In the past, scholarly examination of books, photographs, and other material generally took place only in specialized environments such as museums, archives, and libraries. As tools are developed to analyze works from personal computers, and as more of the works are available digitally through networks and CDs, scholarly research will shift to homes and offices. This is likely to change both the way scholars work and the view of research institutions as specialized environments.

     A scholar's workstation can provide tools that allow the user to analyze digital images, combine them in different ways, create new juxtapositions, and explore scholarly text-based information about individual images, artists, subjects portrayed, etc. (1; 2; 3) For example, viewers can examine images of a work of art both before and after restoration, and decide whether the rehabilitation<<maybe this should be "restoration" again; rehabilitation doesn't sound right>> was appropriate. Or a user can compare three translations of an ancient manuscript, looking at them all on the screen side-by-side. Scholars will have powerful tools for research when their workstations have access to databanks of journals, other textual information, and digital images.<<could you try to reword this sentence again?  Though I like your reworking better than my original, you've eliminated the concept of a "scholar's workstation" which is important.>>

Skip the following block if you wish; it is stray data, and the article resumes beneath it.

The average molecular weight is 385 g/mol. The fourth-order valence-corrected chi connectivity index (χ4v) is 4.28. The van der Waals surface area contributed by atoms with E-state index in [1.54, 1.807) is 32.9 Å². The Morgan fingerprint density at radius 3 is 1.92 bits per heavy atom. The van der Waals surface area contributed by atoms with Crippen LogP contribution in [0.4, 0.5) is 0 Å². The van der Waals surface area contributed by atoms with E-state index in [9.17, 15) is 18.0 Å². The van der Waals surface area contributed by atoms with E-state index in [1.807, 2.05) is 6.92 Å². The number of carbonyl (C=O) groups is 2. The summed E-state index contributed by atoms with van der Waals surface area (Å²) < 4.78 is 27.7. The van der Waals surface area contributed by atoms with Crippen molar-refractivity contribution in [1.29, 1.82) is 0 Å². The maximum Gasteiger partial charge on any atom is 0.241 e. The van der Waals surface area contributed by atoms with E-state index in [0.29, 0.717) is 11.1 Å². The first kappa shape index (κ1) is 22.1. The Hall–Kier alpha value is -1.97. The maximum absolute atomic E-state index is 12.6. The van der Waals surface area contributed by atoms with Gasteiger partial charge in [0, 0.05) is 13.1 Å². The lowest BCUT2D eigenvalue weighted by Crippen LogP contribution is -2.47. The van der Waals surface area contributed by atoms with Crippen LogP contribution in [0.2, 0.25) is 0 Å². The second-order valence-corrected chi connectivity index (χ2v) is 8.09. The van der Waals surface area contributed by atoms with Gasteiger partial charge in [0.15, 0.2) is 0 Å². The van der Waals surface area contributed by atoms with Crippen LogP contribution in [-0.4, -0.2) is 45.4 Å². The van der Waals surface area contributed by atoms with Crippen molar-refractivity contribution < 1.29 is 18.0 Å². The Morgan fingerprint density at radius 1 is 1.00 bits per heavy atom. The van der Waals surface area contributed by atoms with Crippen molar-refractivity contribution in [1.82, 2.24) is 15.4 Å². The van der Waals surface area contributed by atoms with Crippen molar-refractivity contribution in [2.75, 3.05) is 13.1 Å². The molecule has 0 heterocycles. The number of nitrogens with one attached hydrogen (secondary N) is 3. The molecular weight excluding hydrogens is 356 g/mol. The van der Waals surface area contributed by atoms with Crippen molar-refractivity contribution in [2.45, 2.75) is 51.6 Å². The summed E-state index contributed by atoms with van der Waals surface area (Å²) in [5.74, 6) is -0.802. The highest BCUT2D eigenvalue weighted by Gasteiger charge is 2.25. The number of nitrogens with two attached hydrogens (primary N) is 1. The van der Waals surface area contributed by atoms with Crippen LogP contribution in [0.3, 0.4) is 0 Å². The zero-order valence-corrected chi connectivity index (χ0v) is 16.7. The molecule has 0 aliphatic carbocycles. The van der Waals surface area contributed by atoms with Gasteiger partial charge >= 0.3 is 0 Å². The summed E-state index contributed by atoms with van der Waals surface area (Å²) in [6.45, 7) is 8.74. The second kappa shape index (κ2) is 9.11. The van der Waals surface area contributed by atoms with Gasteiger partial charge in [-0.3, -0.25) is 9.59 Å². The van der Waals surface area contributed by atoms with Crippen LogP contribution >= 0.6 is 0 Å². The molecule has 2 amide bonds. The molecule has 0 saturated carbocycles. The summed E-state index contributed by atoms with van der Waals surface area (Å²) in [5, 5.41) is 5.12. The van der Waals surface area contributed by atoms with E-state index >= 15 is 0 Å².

Though we can identify a variety of aids that might be desirable in such a workstation (bibliography handling, finding tools, image sorting, image processing, multivalent documents, etc.), much work still needs to be done to identify and develop tools to help the researcher. Even in the field of imaging there has only been one significant set of studies to date of scholarly researchers’ image quality needs (6; 7).

     But the world of information at the scholar's fingertips carries with it the potential for recasting scholarship. If user behavior on the WWW is any example, when a huge body of multimedia information is readily available it is possible that scholarship may shift its focus from discovering new knowledge within objects to discovering connections and themes among them.

Changes to Museums and How They're Perceived
As more and more museum information (images and text about objects, on-line exhibits) becomes available across the Internet, will people begin to forego the experience of actually visiting a museum? When a large number of museum visitors can visit an exhibit without physically entering the museum premises, how does that change the public's perception of the institution? Does the museum's authority increase (because more people actually see its exhibits)? Or does it decrease (because it’s being delivered through a channel adjacent to "Home Shopping")?

     When a museum begins to service more people electronically than in person, will more resources be put into on-line exhibits than into physical exhibits? How will services to the public change? Will sources that currently base funding levels on the number of people who enter the museum premises change their accountability measures to include on-line visits? If so, will the ability to track how often viewers look at each individual part of an on-line exhibit affect the types of items and themes covered (causing a focus on high-visitation areas)?